Mrs Dorrie Black Licensed Children’s Home
Mrs Dorrie Black Licensed Children’s Home
Provider: Child Welfare Department – Victorian Government
Year Opened: 1950’s
Year Closed: 1970’s
Mrs Dorreie Black aka Dorothy Black ran a state-registered babies’ home. In 1969, Dorrie Black received a MBE (Member of the British Empire).
In 1997, Gerald Ryle and Gary Hughes of The Age (20th April) wrote an article about the abuse and cruelty that occurred in the Home:
Children Pinned To Beds To Stop Them Getting Up
Sunday April 20, 1997
GERARD RYLE and GARY HUGHES
Children in Victorian babies’ homes in the 1950s and ’60s, including state wards, were sometimes pinned to their beds at night and kept in cots enclosed in wire mesh during the day.
The Age has obtained a photograph of six children and their minders in a state-registered babies’ home about 1964. It shows the toddlers wearing their pyjama tops backwards so the children could be pinned to their mattresses to stop them getting up during the night. They would stay fastened by three large safety pins from about 5.30pm until about 7am. If they wet or soiled the bed, they would have to lie in their own faeces or urine-soaked sheets until morning.
Last week, The Age revealed that thousands of children had been unnecessarily made wards of the state in the 1950s and ’60s and exposed to physical and psychological abuse. Former state wards who say they were victims are calling for Government help, including counselling for continuing emotional problems. The photograph obtained by The Age, and published on Page 2 today, was taken at a state-registered babies’ home run by Ms Dorrie Black in Synnot Street, Werribee.
Toilet training at the home consisted of three upright poles set in concrete in a laundry. The children – all between 12 months and five years and including some state wards – would be tied to the poles and sat on potties. They stayed there until they went to the toilet.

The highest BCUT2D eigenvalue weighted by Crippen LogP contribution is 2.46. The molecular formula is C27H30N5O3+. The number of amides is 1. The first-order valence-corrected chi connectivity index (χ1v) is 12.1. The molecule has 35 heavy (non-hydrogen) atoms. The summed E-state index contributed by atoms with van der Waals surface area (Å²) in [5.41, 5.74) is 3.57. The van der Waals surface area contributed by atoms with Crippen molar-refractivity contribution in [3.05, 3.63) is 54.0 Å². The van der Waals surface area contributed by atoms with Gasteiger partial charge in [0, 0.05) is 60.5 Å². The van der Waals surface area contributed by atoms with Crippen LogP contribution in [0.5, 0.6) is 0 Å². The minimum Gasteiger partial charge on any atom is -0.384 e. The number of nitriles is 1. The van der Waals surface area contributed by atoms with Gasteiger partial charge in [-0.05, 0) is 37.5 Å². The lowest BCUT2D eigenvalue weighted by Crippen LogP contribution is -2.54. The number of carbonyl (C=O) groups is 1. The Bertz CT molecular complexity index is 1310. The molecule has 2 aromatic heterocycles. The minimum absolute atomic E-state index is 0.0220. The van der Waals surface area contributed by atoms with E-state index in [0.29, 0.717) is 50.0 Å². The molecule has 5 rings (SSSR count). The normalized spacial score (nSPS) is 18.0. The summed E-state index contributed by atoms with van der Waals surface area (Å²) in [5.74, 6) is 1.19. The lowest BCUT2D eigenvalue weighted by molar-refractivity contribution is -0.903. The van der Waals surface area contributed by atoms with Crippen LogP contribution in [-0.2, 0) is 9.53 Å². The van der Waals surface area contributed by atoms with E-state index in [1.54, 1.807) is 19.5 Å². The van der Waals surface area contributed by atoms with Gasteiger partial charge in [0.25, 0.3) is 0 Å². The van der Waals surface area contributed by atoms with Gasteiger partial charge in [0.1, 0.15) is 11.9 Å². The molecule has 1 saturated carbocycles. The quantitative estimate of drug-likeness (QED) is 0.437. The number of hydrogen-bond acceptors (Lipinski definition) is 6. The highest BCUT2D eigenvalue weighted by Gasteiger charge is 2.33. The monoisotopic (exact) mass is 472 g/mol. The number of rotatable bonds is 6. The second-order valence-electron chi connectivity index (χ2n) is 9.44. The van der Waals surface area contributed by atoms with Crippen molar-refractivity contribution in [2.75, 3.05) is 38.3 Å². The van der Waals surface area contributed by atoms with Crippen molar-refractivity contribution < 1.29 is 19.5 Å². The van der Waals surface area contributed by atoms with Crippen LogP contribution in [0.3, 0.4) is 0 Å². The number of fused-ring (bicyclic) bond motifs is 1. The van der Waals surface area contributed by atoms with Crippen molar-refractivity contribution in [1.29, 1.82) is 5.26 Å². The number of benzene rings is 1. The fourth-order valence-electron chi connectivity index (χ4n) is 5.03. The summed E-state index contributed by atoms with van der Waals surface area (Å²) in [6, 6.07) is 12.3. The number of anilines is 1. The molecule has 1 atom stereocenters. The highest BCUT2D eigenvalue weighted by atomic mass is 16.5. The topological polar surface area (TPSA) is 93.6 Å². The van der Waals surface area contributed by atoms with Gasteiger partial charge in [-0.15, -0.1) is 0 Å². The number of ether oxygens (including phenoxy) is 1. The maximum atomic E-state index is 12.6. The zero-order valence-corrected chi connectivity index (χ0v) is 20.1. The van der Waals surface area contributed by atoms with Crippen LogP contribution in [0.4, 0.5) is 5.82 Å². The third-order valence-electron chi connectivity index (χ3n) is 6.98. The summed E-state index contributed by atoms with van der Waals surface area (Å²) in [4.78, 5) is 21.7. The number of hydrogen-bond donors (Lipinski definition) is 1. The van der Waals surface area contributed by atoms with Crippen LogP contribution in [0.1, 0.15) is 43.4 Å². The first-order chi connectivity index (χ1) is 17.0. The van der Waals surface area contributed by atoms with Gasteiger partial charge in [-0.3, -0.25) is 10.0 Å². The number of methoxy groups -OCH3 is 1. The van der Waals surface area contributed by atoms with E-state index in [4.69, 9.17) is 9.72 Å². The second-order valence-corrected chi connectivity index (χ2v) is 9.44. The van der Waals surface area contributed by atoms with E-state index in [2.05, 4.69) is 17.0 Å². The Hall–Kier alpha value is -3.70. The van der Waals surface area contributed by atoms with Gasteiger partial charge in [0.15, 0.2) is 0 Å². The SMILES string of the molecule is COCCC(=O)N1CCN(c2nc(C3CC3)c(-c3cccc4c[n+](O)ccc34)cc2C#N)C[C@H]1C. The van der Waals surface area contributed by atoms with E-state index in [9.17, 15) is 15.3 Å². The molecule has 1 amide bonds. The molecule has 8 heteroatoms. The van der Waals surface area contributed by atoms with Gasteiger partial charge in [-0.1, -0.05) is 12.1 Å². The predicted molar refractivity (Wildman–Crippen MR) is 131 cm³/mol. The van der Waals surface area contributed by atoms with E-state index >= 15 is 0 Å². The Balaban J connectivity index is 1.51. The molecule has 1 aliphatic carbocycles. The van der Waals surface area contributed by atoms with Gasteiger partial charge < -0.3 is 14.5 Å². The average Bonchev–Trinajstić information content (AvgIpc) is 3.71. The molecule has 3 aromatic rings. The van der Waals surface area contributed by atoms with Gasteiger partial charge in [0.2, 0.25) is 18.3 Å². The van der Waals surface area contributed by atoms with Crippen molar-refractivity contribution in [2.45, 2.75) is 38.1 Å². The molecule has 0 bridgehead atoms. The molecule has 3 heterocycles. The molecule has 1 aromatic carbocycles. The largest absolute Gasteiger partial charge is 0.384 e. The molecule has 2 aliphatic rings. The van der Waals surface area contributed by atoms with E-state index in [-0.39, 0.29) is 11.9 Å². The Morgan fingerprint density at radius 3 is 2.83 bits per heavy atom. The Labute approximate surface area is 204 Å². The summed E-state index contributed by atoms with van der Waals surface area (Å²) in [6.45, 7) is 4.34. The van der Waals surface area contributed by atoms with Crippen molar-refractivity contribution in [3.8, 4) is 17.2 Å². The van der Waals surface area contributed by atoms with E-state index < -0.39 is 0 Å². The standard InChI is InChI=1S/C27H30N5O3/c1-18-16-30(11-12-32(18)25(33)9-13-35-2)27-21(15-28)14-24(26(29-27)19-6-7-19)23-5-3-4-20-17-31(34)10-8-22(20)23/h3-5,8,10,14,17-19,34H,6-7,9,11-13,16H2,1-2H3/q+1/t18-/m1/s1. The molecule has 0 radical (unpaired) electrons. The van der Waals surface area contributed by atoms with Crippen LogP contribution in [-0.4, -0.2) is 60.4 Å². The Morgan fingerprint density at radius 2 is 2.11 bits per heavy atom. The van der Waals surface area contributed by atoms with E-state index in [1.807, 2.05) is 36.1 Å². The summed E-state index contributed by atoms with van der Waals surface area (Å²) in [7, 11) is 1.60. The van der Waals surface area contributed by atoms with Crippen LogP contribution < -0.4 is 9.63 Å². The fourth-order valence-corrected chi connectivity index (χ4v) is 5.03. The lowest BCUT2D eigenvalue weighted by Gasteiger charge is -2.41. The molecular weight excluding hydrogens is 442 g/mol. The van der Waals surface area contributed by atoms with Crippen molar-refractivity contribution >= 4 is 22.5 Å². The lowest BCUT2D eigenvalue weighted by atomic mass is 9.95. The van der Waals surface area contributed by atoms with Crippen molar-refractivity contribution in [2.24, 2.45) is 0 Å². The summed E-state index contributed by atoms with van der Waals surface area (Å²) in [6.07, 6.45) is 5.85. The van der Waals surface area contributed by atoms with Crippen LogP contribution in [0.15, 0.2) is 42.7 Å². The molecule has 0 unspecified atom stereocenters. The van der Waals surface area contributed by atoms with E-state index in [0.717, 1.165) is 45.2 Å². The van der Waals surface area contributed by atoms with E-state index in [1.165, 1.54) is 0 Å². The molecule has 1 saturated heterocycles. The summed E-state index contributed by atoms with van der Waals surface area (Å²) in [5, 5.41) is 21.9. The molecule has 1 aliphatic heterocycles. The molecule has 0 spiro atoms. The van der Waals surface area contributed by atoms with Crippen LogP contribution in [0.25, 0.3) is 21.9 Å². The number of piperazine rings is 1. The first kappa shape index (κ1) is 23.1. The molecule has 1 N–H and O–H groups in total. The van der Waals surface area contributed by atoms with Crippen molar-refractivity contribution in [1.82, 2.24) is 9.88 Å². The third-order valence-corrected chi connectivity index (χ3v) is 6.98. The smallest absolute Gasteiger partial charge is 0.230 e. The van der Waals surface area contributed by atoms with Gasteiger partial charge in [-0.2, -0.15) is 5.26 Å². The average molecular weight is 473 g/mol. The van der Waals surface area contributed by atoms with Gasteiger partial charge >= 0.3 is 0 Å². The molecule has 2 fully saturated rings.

The former inspector of institutions at the Children’s Welfare Department during the 1960s, Ms Donella Jaggs, said pinning children to their beds was the “standard thing” in small babies’ homes that could not afford to pay night staff. Ms Jaggs, who is now retired, said toddlers were often also kept during the day in “meat safe cots” – cots enclosed in fly wire mesh, including the top. The make-shift cages protected the children from flying insects while stopping them from climbing out of their cots.
A former worker at the Dorrie Black home said the children were well fed and never hit. “But the pinning to the bed and the toilet training – that was cruel,” she said. “It was to have control of them, so that they wouldn’t be running around all night. We had lots that wet the bed – or did the other. They would lie there until morning.”
The former worker, who declined to be named but worked at the home for six years in the 1960s, said it was her job to help pin the children to their beds every night. “Three kilt pins were used. One in front and one on each shoulder,” she said.
The children, some of whom are now in their 30s, were placed there by mothers having difficulty looking after them. But if their mothers failed to make support payments for four weeks in a row, the children were automatically made state wards.
The home was closed about 1970, the former worker said. Ms Black, who is believed to have since died, cared for up to 11 children at a time. Ms Jaggs said the Dorrie Black home was typical of “backyard baby farms” in Victoria during the 1950s and ’60s. They were the “black holes” of Victoria’s child-care system.
She said the baby farms were state-registered, but the Government did not set minimum standards of care and the methods used to control children could be crude. It was not until the mid 1960s that the Children’s Welfare Department began pressuring babies’ homes into hiring enough staff.
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